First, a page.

Gameweek 7 perfectly highlighted the flaws in the Premier league system when it comes to refereeing. The current rules state that if an official saw the incident in question, no retrospective action can be taken. This meant that Huth and Tiote both got away with stamps on opposition players. Suarez may seem petulant at times and there was no defence for his pitiful dive in the box but he was clearly a victim of a stamp from Huth which left a mark (albeit small) on his chest. Clearly, this is unacceptable behaviour on the pitch but with this rule in place preventing retrospective action, Huth has got away without punishment or consequence for his action. This goes against all that we are told when we are growing up and there needs to be consequences for such actions.
It makes no sense that for the simple fact that an official saw the incident, no further action can be taken. This sort of implies that the official is never wrong and even if he is, we can’t point it out and take the necessary action that he should have. On what sort of pedestal have we placed these officials? Is Howard Webb next to cleanliness? Who are we to question the almighty referee? Yes, they are given split seconds to make difficult decisions and yes, they do have a difficult job but when they do get things wrong, there should be a panel in place to correct these matters and dish out punishments that players deserve.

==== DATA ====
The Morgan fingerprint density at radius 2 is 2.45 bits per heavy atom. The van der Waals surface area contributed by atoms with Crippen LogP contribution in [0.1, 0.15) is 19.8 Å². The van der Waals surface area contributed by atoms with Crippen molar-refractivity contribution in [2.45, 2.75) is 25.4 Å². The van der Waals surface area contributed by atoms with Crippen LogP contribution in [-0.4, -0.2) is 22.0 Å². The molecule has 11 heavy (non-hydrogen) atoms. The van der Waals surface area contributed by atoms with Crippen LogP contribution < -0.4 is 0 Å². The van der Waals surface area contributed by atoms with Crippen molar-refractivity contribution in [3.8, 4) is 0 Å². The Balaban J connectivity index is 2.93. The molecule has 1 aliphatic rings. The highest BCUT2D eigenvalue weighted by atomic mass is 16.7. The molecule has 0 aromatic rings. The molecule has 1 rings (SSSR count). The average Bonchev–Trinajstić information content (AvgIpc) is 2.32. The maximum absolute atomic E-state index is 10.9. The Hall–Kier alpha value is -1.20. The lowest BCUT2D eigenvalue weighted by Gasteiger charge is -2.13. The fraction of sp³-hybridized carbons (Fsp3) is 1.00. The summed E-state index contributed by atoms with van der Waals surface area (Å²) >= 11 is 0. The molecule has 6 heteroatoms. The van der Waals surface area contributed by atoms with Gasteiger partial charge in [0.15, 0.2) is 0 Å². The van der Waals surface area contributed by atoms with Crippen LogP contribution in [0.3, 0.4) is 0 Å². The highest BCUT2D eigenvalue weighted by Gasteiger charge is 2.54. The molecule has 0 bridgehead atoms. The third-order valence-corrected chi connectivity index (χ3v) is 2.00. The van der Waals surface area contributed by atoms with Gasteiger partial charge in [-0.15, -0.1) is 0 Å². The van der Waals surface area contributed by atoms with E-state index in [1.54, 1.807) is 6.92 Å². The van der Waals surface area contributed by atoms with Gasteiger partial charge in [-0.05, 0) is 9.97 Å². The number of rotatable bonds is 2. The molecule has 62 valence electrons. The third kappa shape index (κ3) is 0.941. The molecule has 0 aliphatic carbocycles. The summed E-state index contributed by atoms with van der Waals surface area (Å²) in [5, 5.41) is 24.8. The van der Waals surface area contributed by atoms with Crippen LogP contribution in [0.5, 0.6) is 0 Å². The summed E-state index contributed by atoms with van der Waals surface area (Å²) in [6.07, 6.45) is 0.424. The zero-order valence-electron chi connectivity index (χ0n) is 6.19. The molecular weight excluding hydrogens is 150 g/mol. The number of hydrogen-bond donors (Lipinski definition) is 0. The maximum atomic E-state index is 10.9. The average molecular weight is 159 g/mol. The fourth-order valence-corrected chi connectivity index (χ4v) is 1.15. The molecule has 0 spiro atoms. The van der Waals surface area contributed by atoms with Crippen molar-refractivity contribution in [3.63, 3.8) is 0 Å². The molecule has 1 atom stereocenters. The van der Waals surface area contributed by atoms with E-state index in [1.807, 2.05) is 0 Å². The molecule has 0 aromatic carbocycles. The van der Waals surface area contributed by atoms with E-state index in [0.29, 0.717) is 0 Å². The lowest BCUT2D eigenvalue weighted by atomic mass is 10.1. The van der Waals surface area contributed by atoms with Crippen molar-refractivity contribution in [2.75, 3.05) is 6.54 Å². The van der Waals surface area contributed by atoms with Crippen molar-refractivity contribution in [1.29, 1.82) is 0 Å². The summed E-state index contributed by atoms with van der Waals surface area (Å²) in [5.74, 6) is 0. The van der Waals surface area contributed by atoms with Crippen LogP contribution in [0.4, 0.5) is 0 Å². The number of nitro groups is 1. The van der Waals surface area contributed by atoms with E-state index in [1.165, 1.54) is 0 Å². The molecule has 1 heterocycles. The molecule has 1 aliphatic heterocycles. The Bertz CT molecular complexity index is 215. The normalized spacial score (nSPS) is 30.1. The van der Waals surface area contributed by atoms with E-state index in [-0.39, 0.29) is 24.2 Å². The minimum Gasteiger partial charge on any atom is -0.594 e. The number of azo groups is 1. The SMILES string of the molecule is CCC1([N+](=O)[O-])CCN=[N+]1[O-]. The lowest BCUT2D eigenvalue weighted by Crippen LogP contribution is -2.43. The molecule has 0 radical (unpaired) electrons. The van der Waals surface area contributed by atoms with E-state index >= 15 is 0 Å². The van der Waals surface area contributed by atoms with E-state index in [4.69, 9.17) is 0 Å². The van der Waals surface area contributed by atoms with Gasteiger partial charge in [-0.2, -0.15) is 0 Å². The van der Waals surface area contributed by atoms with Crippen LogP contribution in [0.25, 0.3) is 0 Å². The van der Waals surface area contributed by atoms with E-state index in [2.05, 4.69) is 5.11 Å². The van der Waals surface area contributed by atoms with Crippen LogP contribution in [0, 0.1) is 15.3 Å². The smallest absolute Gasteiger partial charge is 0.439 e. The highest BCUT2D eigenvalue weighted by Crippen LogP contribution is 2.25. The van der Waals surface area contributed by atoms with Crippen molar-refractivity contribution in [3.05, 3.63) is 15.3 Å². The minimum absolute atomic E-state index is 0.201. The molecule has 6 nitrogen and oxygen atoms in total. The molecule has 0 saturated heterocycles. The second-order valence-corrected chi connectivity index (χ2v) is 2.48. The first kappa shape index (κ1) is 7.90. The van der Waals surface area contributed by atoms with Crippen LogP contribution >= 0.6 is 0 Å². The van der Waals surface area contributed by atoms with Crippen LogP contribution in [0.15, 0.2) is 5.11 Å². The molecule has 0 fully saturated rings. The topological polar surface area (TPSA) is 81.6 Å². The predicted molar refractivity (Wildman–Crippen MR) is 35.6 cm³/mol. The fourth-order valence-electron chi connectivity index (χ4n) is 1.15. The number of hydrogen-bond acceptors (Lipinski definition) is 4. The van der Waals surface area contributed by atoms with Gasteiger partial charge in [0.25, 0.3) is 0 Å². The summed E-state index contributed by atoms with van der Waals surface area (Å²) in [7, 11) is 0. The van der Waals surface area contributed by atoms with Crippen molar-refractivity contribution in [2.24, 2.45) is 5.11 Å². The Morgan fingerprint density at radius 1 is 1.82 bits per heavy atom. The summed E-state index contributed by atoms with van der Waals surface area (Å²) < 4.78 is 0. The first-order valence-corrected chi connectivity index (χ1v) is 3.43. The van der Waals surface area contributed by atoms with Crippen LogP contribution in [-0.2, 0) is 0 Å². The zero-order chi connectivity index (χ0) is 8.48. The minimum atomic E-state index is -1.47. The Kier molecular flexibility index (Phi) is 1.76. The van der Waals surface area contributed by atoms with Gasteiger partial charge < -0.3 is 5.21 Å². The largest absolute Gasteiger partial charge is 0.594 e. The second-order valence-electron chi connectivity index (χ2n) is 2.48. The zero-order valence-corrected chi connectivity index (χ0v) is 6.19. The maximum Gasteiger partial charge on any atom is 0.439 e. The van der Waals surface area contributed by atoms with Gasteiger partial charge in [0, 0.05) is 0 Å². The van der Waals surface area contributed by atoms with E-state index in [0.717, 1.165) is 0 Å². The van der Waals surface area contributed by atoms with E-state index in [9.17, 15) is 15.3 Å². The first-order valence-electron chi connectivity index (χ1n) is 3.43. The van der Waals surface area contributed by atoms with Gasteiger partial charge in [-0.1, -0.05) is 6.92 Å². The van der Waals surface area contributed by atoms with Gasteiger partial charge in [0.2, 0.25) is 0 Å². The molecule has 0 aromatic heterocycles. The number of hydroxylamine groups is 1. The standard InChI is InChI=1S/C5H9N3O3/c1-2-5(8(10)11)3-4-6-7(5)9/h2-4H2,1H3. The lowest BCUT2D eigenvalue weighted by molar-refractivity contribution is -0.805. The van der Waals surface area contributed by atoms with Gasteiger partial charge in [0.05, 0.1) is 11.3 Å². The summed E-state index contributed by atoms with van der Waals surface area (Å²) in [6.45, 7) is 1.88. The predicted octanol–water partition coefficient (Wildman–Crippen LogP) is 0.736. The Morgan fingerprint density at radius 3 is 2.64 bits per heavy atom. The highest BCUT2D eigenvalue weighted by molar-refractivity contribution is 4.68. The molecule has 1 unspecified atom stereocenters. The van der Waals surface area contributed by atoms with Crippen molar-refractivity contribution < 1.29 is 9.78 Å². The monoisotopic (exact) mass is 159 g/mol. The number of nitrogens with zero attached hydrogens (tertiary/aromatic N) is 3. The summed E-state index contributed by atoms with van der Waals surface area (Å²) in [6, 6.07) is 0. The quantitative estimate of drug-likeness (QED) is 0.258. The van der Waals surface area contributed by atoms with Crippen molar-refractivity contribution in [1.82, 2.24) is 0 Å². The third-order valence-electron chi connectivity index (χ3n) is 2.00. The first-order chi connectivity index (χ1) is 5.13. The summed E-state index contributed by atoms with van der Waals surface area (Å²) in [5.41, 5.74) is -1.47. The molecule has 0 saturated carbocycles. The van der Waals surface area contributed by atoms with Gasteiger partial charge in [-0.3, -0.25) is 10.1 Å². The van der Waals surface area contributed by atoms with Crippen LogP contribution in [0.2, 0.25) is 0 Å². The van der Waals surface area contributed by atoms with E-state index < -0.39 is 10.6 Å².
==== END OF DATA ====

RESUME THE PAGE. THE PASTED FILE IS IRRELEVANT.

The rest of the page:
The Problem of Diving
Diving has been talked a lot about in the football media recently with everyone wading in with an opinion on how to fix it. Many have gone for the stick option and think we should punish divers harshly with bans or even red cards. However, this could all be fixed if they choose to bring in retrospective refereeing regardless of whether the incident was seen by an official. The same panel can be given the task of focusing on specific topics such as diving and if they feel someone cheated or tried to trick a ref (including those that are successful), a punishment in the form of say, a one match ban could be handed out. This would soon make players think twice about going to ground as if their legs had turned to jelly.
The one negative consequence from this would be the added pressure placed on refs. This would bring their errors out into the open and some refs will get more stick than others. It’s not an easy job refereeing a Premier League match and anyone is prone to mistakes but this shouldn’t prevent us from pushing forward with making the game fairer and more just. If mistakes are made, retrospective action should be swift and have little focus placed on it by the football media. Let’s accept that mistakes are part of the game we all love, correct them and get back to playing football.
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